Random Health Fact:

The Risks of Second Hand Smoke
According to the American Cancer Society, if you "have ever breathed the smoke exhaled by a smoker, then you have breathed most of the same harmful, cancer causing parts of smoke inhaled by smokers." Being exposed to second hand smoke, or as some call it, being an involuntary smoker increases your risks for the same lung diseases as smokers. Your risk depends on the amount of the smoke you are exposed to, and the amount of time you have been exposed for.  Lung cancer is on the rise in non-smokers at an alarming rate, and the Environmental Protection Agency has estimated that approximately 4,000 cases or 3% of the annual death rates from lung cancer occurred in those people who were exposed to second hand smoke.

Second hand smoke also causes asthma attacks, heart disease, and is bad for blood circulation. There are some facts that have been put out by the Surgeon General's office and the National Academy of Sciences, which include:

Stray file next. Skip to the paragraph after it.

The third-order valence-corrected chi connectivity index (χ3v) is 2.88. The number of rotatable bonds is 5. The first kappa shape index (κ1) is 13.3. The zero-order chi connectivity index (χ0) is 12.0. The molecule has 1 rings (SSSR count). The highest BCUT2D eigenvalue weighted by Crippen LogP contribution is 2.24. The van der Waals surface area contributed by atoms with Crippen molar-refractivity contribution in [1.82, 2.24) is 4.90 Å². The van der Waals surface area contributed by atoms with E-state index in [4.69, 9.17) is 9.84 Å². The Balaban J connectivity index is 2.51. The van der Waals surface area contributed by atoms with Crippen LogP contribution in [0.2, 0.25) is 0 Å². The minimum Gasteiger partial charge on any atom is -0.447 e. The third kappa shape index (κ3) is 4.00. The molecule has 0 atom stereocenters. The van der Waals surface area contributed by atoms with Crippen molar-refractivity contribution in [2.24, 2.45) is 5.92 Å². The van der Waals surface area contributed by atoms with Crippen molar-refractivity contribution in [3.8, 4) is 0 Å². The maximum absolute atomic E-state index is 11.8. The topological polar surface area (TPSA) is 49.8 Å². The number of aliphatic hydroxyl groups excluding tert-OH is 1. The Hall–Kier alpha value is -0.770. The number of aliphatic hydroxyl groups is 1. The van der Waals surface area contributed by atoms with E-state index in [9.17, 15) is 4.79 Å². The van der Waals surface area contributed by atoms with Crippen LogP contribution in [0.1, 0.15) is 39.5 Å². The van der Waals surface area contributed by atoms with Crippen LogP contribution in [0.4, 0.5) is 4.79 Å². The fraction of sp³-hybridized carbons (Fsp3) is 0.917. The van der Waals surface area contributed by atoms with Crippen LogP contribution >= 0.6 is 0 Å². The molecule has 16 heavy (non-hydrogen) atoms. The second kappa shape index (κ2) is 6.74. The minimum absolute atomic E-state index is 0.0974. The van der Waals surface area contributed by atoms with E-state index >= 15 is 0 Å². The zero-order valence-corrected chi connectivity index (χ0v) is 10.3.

• Second hand smoke exposure to anyone increases the risk of developing lung cancer
  • Non smoking wives of husbands who smoke have a 30% increased risk of developing lung cancer
  • Children of smokers face a significantly increased risk of pneumonia and bronchitis especially in children two and under
  • Children develop chronic coughs as they get older and are still exposed to the second hand smoke
  • Reoccurring ear infections and reduced lung function

Like an adult, the more second hand smoke the child is exposed to, the higher the risk is of these diseases happening or even causing other chronic health problems. If both parents smoke, the risks are even higher for the child to develop these health problems.

What Can You Do To Avoid The Effects Of Second Hand Smoke?

  • The best thing you can do is to stop smoking. There are plenty of programs that can assist you, ask your doctor or pharmacist for information on programs that can help you stop for good.
  • Always ask to be seated in the Non-Smoking sections of any establishment or airplane that allows smoking
  • Make sure that your child's school and child-care environment are smoke-free
  • Ask guests not to smoke in or near your home

For more information, check out:

Home - Contact Us - Terms of Use- Sitemap

HealthNinjas.Com is intended only for informational purposes.
HealthNinjas.Com does not provide medical/health advice, examination, diagnosis or treatment. Click here for details.